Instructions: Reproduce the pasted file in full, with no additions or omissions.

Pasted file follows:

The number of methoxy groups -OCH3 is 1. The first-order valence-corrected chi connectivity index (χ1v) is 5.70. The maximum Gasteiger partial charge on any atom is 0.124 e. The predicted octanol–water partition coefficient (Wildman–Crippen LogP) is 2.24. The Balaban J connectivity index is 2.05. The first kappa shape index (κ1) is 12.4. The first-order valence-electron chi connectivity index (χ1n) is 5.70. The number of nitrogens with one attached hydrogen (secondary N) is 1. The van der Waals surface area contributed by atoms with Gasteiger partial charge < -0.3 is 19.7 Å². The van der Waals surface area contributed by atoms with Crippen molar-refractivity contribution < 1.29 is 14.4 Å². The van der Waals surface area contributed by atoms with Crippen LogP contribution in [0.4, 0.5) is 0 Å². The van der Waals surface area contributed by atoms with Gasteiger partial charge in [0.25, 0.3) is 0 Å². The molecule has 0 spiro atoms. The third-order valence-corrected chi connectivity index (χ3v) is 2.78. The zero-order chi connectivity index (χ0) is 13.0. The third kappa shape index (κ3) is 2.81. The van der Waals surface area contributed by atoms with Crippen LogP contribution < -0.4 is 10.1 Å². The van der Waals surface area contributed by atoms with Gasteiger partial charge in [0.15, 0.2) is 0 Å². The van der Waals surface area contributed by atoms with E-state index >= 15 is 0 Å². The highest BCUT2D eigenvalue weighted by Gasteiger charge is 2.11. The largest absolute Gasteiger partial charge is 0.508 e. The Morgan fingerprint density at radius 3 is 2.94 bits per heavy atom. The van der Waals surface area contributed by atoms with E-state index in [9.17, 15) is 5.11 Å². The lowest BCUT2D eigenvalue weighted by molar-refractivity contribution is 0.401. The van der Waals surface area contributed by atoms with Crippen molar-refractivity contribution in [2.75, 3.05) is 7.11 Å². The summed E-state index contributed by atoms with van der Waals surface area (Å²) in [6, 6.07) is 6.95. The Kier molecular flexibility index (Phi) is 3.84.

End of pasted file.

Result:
The number of methoxy groups -OCH3 is 1. The first-order valence-corrected chi connectivity index (χ1v) is 5.70. The maximum Gasteiger partial charge on any atom is 0.124 e. The predicted octanol–water partition coefficient (Wildman–Crippen LogP) is 2.24. The Balaban J connectivity index is 2.05. The first kappa shape index (κ1) is 12.4. The first-order valence-electron chi connectivity index (χ1n) is 5.70. The number of nitrogens with one attached hydrogen (secondary N) is 1. The van der Waals surface area contributed by atoms with Gasteiger partial charge < -0.3 is 19.7 Å². The van der Waals surface area contributed by atoms with Crippen molar-refractivity contribution < 1.29 is 14.4 Å². The van der Waals surface area contributed by atoms with Crippen LogP contribution in [0.4, 0.5) is 0 Å². The van der Waals surface area contributed by atoms with Gasteiger partial charge in [0.25, 0.3) is 0 Å². The molecule has 0 spiro atoms. The third-order valence-corrected chi connectivity index (χ3v) is 2.78. The zero-order chi connectivity index (χ0) is 13.0. The third kappa shape index (κ3) is 2.81. The van der Waals surface area contributed by atoms with Crippen LogP contribution < -0.4 is 10.1 Å². The van der Waals surface area contributed by atoms with Gasteiger partial charge in [0.15, 0.2) is 0 Å². The van der Waals surface area contributed by atoms with E-state index >= 15 is 0 Å². The highest BCUT2D eigenvalue weighted by Gasteiger charge is 2.11. The largest absolute Gasteiger partial charge is 0.508 e. The Morgan fingerprint density at radius 3 is 2.94 bits per heavy atom. The van der Waals surface area contributed by atoms with E-state index in [9.17, 15) is 5.11 Å². The lowest BCUT2D eigenvalue weighted by molar-refractivity contribution is 0.401. The van der Waals surface area contributed by atoms with Crippen molar-refractivity contribution in [2.75, 3.05) is 7.11 Å². The summed E-state index contributed by atoms with van der Waals surface area (Å²) in [6, 6.07) is 6.95. The Kier molecular flexibility index (Phi) is 3.84.